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ANALYSIS: Yes, the SEC is Still Paying Attention to Reg FD

Aug. 21, 2019, 6:13 PM

A small drug company dishes details about FDA talks on one of its medications to a group of sell-side analysts. The company does not publicly reveal the discussions or the details of the conversations. Trading volume soars and the stock price increases significantly after each disclosure. What could possibly go wrong?

The obvious answer is—everything. The conversations led to an SEC investigation and a settlement including a cease and desist order and a $200,000 civil penalty.

TherapeuticsMD’s Selective Disclosures

The SEC charged TherapeuticsMD, Inc., a pharmaceutical company headquartered in Boca Raton, Florida, for violations of Regulation FD in connection with its sharing of material, nonpublic information with sell-side research analysts. Regulation FD generally prohibits the selective disclosure of information by publicly traded companies and other issuers to certain individuals or entities, such as securities market professionals and large shareholders. In the event of such a disclosure, issuers must make public disclosure of that information.

As alleged, the company publicly announced on May 31, 2017 that it would meet with the FDA to discuss a deficiency in the approval application for IMVEXXY, its only drug in the FDA review pipeline at the time. On June 15, 2017, the day after the FDA meeting, TherapeuticsMD sent private messages to sell-side analysts describing the meeting as “very positive and productive.” The company’s stock price closed up 19.4% on heavy trading volume the next day. TherapeuticsMD did not issue a press release or make any other market-wide disclosure about the meeting.

In response to a request by the New York Stock Exchange about the unusual trading pattern, company executives replied that they were not aware of any material information that could have caused the market reaction. The executives did not conduct any inquiry to determine the cause of the significant stock price movement, or to assess whether the magnitude of the price movement could be explained by the anticipated volume or possible market volatility that day.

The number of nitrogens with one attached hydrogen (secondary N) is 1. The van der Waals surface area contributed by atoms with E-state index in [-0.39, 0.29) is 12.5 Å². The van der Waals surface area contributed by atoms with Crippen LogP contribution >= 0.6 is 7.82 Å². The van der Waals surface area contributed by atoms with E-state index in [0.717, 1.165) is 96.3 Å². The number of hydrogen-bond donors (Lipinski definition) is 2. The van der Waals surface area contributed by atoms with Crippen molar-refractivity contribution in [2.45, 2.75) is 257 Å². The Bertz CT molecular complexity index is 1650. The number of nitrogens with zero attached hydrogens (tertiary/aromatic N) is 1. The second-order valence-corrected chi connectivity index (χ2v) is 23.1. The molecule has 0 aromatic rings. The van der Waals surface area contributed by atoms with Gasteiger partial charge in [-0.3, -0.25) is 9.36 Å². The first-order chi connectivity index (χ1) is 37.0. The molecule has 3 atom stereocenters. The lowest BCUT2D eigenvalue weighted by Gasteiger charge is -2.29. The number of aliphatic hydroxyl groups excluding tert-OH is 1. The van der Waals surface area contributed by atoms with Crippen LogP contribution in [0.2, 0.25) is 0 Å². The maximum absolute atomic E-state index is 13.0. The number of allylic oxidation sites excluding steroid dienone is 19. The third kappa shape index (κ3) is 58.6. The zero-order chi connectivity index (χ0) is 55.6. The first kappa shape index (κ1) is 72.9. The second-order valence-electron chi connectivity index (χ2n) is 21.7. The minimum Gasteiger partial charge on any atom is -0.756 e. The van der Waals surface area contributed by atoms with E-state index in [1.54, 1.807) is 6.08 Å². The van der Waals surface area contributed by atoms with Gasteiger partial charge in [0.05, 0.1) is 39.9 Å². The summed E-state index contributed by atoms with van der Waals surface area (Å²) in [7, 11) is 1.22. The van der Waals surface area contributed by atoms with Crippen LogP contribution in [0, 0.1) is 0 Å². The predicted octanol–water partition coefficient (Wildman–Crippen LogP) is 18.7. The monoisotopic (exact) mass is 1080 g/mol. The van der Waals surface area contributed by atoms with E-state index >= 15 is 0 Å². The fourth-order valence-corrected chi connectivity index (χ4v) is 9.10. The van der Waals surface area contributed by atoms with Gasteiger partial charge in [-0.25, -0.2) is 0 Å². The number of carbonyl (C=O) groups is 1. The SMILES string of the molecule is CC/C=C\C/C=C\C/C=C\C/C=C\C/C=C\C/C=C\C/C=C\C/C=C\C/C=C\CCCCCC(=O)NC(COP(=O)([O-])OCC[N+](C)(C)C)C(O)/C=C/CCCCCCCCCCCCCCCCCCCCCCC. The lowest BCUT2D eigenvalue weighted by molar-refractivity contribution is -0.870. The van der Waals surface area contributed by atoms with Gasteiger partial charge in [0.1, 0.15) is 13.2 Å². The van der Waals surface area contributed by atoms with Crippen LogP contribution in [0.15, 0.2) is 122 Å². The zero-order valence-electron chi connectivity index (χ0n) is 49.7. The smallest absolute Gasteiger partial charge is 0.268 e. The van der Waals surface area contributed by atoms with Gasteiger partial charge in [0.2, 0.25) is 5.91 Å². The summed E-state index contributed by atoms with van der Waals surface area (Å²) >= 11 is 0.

The next month, TherapeuticsMD issued a press release stating that it had submitted additional information to the FDA, but did not yet have a clear path forward regarding the approval of its new drug. TherapeuticsMD’s stock price dropped by 16% in early morning trading after the press release. The SEC found that the company contacted a group of sell-side analysts and shared previously undisclosed details about the June meeting and the information it had submitted to the FDA. The analysts published research notes containing these details, and the stock rebounded to recover most of the morning’s losses.

Takeaways from the TherapeuticsMD Case

Regulation FD generated a flurry of SEC enforcement actions after its adoption in 2000, but the SEC has been very quiet in this area in recent years. The lack of actions may stem from the fact that issuers and corporate executives have become comfortable with the disclosure requirements, and don’t make selective disclosures with any frequency. The action against TherapeuticsMD indicates, however, that the Commission and the Enforcement Division may be receptive to prosecuting these cases going forward.

The market watch group of the New York Stock Exchange contacted TherapeuticsMD at 1:16 P.M. after the irregular trading pattern emerged that morning. The word to the wise here is that the major exchanges are actively engaged in market surveillance and will detect irregular activity.

Finally, it is worth noting that TherapeuticsMD did not have policies or procedures in place relating to compliance with Regulation FD. The company subsequently acted to 1) require public disclosure of material, nonpublic information in connection with Regulation FD; 2) provide examples of types of material, nonpublic information that may arise in light of TherapeuticsMD’s business model; and 3) establish specific review protocols for all external communications, including earnings calls, analyst meetings, and press releases.

The company also now requires Regulation FD training for employees. The SEC cited the company’s cooperation and remedial actions in accepting the settlement offer.

The takeaways here are clear. Companies should adopt and enforce a robust compliance policy and comprehensive disclosure controls designed to promote Regulation FD compliance and to detect violations. Regular training on disclosure matters also should be a part of any compliance program.